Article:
Athambile Masola is a writer, researcher and an award-winning poet based in the Department of Historical Studies at the University of Cape Town. She received her PhD from Rhodes University. Her dissertation was an exploration of black women’s life writing with a particular focus on Noni Jabavu and Sisonke Msimang’s memoirs. Her primary research focuses on black women’s life writing and historiography. Her research is also informed by the early 20th century newspaper archive in South Africa (particularly written in isiXhosa). She is primarily concerned with the nature of erasure and the ways in which multiple forms of reading a variety of texts can inform archival research. Her debut collection of poetry is written in isiXhosa, Ilifa (Uhlanga Press, 2021). She is the co-author of the children’s history book series, Imbokodo: Women who shape us (Jacana Media, 2022), with Dr Xolisa Guzula. Her latest book is a collaboration with Makhosazana Xaba; a collection of Noni Jabavu’s columns from 1977, A stranger at Home (Tafelberg, 2023).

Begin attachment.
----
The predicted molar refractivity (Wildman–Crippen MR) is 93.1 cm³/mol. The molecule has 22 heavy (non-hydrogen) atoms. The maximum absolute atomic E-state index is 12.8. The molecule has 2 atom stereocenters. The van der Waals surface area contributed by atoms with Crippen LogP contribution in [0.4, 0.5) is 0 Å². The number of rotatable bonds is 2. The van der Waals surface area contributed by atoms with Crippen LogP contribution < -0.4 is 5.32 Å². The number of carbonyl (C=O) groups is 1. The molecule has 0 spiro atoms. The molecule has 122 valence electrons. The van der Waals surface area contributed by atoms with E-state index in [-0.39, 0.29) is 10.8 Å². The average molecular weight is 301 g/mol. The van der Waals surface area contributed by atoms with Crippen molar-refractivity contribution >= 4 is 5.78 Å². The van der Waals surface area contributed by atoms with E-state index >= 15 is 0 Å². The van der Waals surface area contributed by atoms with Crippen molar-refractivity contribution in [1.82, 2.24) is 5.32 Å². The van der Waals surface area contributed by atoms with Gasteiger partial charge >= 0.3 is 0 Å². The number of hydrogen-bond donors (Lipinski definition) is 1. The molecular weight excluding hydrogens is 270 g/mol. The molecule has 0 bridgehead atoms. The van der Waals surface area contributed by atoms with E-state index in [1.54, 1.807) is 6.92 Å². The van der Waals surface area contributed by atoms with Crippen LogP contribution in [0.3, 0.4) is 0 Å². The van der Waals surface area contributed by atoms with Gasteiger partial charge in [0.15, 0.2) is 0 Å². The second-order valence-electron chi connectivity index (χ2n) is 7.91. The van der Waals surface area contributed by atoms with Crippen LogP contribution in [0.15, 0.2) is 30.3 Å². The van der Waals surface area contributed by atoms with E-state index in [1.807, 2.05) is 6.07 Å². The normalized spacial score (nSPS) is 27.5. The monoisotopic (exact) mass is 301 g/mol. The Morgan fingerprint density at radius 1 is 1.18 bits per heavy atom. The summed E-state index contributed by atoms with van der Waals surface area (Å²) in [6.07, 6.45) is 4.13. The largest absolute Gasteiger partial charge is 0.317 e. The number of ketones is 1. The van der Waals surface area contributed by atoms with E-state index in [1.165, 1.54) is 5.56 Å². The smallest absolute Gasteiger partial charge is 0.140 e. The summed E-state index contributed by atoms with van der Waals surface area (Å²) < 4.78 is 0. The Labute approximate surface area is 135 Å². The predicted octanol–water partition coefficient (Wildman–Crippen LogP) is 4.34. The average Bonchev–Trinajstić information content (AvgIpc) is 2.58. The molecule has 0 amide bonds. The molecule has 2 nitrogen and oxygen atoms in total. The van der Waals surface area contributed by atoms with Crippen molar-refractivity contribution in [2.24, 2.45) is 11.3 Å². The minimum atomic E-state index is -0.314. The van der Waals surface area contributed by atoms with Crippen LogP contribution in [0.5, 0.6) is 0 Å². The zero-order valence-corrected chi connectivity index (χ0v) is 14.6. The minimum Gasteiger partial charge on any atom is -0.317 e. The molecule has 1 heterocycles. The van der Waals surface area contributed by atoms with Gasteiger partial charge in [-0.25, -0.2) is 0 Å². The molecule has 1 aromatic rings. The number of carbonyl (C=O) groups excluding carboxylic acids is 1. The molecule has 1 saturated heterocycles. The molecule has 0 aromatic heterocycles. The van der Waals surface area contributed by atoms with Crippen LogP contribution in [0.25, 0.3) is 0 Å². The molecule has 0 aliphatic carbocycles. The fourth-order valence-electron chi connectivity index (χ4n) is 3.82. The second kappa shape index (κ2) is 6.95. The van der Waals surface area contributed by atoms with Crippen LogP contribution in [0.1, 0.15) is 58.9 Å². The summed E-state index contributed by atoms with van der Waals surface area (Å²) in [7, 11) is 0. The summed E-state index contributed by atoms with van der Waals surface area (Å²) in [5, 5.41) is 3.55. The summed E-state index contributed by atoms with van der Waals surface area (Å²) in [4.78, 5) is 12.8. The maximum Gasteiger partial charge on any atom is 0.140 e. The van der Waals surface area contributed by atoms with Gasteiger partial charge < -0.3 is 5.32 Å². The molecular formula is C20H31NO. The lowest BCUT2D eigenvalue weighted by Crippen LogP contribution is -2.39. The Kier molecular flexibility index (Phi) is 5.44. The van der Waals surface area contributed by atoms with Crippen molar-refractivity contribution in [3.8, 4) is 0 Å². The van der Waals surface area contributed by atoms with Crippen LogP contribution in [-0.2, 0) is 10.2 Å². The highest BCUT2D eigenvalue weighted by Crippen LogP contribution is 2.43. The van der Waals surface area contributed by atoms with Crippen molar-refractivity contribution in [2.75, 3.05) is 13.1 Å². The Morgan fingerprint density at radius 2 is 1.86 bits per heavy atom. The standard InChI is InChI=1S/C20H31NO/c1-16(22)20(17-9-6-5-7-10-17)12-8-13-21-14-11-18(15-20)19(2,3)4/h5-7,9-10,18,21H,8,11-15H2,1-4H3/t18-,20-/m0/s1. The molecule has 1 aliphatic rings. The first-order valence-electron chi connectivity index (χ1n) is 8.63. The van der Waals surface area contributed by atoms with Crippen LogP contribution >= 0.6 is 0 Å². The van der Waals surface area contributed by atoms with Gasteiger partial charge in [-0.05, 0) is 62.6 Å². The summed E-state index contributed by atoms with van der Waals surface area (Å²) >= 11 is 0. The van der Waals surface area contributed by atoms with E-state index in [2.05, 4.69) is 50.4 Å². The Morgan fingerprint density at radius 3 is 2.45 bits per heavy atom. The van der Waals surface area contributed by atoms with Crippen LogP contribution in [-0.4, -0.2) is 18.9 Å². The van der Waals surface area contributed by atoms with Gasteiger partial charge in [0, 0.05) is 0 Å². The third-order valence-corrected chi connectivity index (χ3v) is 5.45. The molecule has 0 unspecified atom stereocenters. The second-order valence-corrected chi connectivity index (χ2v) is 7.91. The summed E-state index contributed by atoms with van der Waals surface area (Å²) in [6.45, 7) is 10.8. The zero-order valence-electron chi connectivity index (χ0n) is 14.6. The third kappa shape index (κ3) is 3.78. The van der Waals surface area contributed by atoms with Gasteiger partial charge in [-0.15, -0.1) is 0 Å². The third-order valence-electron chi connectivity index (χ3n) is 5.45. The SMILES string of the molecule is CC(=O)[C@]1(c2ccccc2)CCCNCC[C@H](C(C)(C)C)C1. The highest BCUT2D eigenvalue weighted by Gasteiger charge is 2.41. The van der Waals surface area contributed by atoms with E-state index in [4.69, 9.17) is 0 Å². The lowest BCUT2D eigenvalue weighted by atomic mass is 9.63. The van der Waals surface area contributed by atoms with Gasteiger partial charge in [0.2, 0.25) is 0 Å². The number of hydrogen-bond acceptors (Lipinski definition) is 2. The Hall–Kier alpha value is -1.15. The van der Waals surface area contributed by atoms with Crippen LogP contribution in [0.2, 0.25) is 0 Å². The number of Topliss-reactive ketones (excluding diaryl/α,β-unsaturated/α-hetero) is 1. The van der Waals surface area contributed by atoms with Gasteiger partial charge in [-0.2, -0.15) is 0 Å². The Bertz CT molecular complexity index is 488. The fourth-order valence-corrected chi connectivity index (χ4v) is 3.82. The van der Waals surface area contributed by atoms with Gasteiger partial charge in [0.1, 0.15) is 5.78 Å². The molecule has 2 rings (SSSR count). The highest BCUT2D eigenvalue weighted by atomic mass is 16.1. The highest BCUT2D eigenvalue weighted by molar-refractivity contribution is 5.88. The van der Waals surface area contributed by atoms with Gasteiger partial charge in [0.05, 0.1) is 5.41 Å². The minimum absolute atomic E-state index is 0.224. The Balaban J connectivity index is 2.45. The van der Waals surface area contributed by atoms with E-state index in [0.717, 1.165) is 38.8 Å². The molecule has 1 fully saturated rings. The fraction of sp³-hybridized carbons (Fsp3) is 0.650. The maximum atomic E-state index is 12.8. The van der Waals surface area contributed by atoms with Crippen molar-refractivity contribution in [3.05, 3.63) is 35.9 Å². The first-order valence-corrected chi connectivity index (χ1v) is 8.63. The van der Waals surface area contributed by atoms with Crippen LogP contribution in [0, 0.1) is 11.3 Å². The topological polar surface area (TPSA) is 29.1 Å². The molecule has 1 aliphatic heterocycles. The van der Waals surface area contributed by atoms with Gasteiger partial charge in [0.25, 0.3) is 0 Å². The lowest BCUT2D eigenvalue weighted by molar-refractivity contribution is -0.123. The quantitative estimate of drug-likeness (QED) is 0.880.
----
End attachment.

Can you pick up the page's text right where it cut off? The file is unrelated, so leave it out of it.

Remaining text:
Noor Nieftagodien is the NRF South African Research Chair in Local Histories, Present Realities and is the Head of the History Workshop at the University of the Witwatersrand, where he also lectures in the Department of History. He is the co-author, with Phil Bonner, of books on the history of Alexandra, Ekurhuleni and Kathorus, and has also published books on the history of Orlando West and the Soweto uprising, and co-edited a book on the history of the ANC. Noor has published articles and book chapters on aspects of popular insurgent struggles, public history, youth politics and local history. He is currently researching the history of the Congress of South African Students and is the co-editor of Labour Struggles in Southern Africa, 1919-1949: New Perspectives on the Industrial and Commercial Workers’ Union (ICU), He serves on the boards of the South African History Archives (SAHA), the Alternative Information and Development Centre (AIDC) and the Socio-Economic Rights Institute (SERI), as well as of the journal, African Studies.